And if you’re a flower farmer, why not approach your florist-customers and invite them to brainstorm with you about what to grow for next season? Who knows? Maybe that will lead to a collaborative partnership of your own — one in which florists pre-purchase next year’s crops, giving the farmer up-front capital to buy bulbs, seeds and starts — all with the knowledge that those flowers will go for a fair price in the marketplace?

Emerging flower farmers recently attended the "Flower Power Hour," hosted by Local Color Flowers.

Emerging flower farmers recently attended the “Flower Power Hour,” hosted by Local Color Flowers.

My personal goal is to put more American grown flowers on the table, one vase at a time. I promise that when you tune in next week, you’ll hear another insightful and educational episode of the Slow Flowers Podcast.

The Slow Flowers Podcast is engineered and edited by Andrew Wheatley and Hannah Holtgeerts. Learn more about their work at hhcreates.net.

SLOW FLOWERS Podcast: Kelly Norris on the must-have bearded iris for flower farmers and floral designers (Episode 162)

Wednesday, October 8th, 2014
'Jack's Pick' - a miniature tall bearded iris with gorgeous tawny petals.

‘Jack’s Pick’ – a miniature tall bearded iris with gorgeous tawny petals.

It’s not unusual to find a clump of purple-flowering bearded irises in the beds and borders surrounding many older American homes. For decades they’ve been forgotten or dismissed as a “grandmother’s garden flower,” but bearded irises are enjoying a renaissance of sorts.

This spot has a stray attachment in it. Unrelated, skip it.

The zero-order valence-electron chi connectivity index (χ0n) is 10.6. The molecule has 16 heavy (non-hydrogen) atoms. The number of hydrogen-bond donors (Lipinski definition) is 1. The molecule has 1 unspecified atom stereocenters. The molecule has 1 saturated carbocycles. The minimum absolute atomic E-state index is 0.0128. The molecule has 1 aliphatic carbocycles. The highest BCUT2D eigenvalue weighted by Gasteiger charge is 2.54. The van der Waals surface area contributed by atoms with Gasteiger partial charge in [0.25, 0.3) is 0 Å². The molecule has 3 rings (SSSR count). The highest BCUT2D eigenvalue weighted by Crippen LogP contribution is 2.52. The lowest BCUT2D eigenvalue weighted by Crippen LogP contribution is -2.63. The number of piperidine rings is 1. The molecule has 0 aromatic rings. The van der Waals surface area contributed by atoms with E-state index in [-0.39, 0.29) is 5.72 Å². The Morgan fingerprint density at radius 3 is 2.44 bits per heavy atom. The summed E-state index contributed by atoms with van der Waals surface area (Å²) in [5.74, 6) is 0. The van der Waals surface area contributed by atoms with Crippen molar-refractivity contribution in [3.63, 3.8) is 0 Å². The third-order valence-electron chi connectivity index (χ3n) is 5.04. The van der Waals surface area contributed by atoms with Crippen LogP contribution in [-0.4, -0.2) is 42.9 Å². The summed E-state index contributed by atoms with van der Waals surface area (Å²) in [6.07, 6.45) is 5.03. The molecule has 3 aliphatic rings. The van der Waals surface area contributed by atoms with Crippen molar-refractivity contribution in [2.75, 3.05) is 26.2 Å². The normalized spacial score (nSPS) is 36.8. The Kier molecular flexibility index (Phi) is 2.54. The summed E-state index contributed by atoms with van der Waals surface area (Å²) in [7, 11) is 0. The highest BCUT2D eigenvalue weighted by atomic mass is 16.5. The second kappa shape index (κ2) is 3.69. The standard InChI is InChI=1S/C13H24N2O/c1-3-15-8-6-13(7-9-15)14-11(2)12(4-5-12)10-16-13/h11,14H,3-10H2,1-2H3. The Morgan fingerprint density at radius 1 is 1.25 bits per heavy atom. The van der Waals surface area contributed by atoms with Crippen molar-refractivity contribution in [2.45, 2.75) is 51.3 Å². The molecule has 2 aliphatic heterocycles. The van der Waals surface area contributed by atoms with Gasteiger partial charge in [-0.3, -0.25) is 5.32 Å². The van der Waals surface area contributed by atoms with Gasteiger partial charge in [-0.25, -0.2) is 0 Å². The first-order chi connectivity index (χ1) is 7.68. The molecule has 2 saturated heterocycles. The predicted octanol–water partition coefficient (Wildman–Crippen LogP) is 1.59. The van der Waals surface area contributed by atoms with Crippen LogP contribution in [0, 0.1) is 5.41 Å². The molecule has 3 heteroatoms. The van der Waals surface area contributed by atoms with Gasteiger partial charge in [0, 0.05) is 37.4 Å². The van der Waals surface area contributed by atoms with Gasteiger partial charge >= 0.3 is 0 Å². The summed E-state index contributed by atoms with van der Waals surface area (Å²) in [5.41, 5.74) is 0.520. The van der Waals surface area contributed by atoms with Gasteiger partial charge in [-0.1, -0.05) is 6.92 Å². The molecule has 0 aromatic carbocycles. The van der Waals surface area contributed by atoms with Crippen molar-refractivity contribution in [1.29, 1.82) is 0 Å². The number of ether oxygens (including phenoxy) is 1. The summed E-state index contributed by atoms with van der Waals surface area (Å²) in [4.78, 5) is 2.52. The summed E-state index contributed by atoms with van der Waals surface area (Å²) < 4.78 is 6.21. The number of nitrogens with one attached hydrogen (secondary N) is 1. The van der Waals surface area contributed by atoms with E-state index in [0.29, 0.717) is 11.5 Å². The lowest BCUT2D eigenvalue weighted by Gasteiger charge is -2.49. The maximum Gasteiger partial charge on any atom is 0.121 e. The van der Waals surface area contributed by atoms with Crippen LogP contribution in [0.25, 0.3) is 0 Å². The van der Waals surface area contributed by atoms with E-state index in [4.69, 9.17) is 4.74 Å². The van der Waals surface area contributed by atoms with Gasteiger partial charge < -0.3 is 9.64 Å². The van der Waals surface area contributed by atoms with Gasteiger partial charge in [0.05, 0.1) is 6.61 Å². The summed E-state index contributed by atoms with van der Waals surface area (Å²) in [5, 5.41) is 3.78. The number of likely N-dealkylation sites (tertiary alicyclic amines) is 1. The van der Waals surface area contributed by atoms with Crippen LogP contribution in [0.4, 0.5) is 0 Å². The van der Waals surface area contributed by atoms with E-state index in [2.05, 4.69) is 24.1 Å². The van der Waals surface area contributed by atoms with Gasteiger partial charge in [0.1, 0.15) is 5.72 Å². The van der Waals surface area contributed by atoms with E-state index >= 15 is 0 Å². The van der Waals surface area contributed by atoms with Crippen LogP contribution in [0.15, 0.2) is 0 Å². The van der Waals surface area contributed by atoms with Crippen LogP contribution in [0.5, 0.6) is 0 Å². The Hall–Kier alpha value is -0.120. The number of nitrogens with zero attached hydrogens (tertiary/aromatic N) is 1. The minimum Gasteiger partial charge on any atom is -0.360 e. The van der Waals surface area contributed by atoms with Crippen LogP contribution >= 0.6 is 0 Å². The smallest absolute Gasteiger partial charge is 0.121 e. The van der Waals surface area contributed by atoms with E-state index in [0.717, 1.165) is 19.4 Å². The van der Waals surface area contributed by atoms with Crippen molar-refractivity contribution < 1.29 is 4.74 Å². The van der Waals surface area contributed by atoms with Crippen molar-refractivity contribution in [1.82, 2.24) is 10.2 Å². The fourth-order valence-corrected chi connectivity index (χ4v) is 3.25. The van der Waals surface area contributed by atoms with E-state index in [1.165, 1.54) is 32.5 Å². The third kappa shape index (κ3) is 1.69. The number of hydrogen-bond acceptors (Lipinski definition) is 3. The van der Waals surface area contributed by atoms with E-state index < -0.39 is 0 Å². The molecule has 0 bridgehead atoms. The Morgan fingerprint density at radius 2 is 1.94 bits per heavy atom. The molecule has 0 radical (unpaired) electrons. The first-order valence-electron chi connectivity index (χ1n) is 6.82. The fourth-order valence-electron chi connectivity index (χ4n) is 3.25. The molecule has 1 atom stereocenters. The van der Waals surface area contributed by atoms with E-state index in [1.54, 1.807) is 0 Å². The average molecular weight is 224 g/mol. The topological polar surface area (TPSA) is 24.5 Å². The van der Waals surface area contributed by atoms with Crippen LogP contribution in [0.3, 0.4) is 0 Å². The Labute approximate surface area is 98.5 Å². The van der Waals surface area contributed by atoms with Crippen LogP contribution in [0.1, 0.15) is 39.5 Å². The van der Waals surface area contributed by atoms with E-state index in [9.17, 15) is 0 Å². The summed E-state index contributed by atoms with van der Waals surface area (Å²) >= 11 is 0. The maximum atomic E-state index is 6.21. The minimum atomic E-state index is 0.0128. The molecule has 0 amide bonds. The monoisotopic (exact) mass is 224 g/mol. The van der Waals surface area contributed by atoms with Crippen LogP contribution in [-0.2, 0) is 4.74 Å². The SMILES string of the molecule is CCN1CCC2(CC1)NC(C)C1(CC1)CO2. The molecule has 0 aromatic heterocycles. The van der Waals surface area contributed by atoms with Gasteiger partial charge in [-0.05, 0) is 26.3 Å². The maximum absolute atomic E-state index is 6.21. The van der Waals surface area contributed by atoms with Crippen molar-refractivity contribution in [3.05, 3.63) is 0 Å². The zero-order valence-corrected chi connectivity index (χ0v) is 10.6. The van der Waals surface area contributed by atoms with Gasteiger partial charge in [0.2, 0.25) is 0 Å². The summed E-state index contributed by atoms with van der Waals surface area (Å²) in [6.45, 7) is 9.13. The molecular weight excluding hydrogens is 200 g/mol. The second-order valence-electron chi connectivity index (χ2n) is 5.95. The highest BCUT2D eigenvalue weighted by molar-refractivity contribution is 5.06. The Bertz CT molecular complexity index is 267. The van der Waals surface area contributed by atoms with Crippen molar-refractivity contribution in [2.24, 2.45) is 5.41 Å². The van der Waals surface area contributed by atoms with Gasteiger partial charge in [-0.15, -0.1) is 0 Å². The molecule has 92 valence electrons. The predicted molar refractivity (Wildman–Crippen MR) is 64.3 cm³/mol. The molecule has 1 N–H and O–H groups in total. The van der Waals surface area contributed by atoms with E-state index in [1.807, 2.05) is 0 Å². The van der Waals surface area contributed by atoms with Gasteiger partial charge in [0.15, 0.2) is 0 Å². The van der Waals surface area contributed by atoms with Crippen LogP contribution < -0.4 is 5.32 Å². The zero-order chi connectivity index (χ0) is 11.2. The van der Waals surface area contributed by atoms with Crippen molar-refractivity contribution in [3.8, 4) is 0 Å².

Kelly Norris, plantsman, writer, horticultural visionary and iris expert.

Kelly Norris, plantsman, writer, horticultural visionary and iris expert.

It’s thanks in part to the activities of today’s guest, Kelly Norris, a 20-something horticultural rock star whose obsession with bearded irises dates back to his 12-yr-old curiosity.

The breeding and hybridizing efforts of Kelly and others has greatly broadened the palette of these unique flowers which bear a set of upright petals (called the ‘standard’) offset by an equal number of downward cascading petals (described as the ‘fall’).

According to Kelly, late summer to early fall is the best time to plant bearded iris rhizomes- so that means you have a few more weeks to add some of these beauties to your cutting garden. And if you’ve never before considered growing or designing with bearded iris, I promise that my interview with Kelly will inspire you to do so!

Kelly D. Norris is the award-winning author and plantsman from Iowa and the first horticulture manager at the Greater Des Moines Botanical Garden, a newly revitalized 14-acre public garden in Des Moines, Iowa.

Want to know more about bearded irises? Check out Kelly's award-winning book.

Want to know more about bearded irises? Check out Kelly’s award-winning book.

He’s popularly known for his book A Guide to Bearded Irises: Cultivating the Rainbow for Beginners and Enthusiasts from Timber Press, which won the 2013 American Horticultural Society Book Award. He’s at work on his next project tentatively titled Dig This: Stylish Gardening with Kickass Plants.

As a speaker, Kelly has garnered acclaim for his high-energy, zealous presentations on the national stage, leading many to call him one of the rising stars of American horticulture.

Kelly’s unique 10 years of experience in the industry began at age 15 when he talked his parents into buying a nursery (Rainbow Iris Farm), and in that time he’s become one of the few gurus on marketing horticulture to emerging demographics.

At the Botanical Garden, Kelly directs and manages a team of horticultural professionals in all aspects of design, curation, programming, and garden maintenance and has a principal leadership role in the $12 million renovation and expansion currently underway.  He is also the editorial director for the organization’s award-winning member magazine Bloom, leads several programming initiatives aimed at fulfilling the Garden’s mission of “exploring, explaining and celebrating the world of plants,” and is the artistic director of the newly minted Spring Garden Festival which had its debut in May 2014.

Kelly Norris

Kelly Norris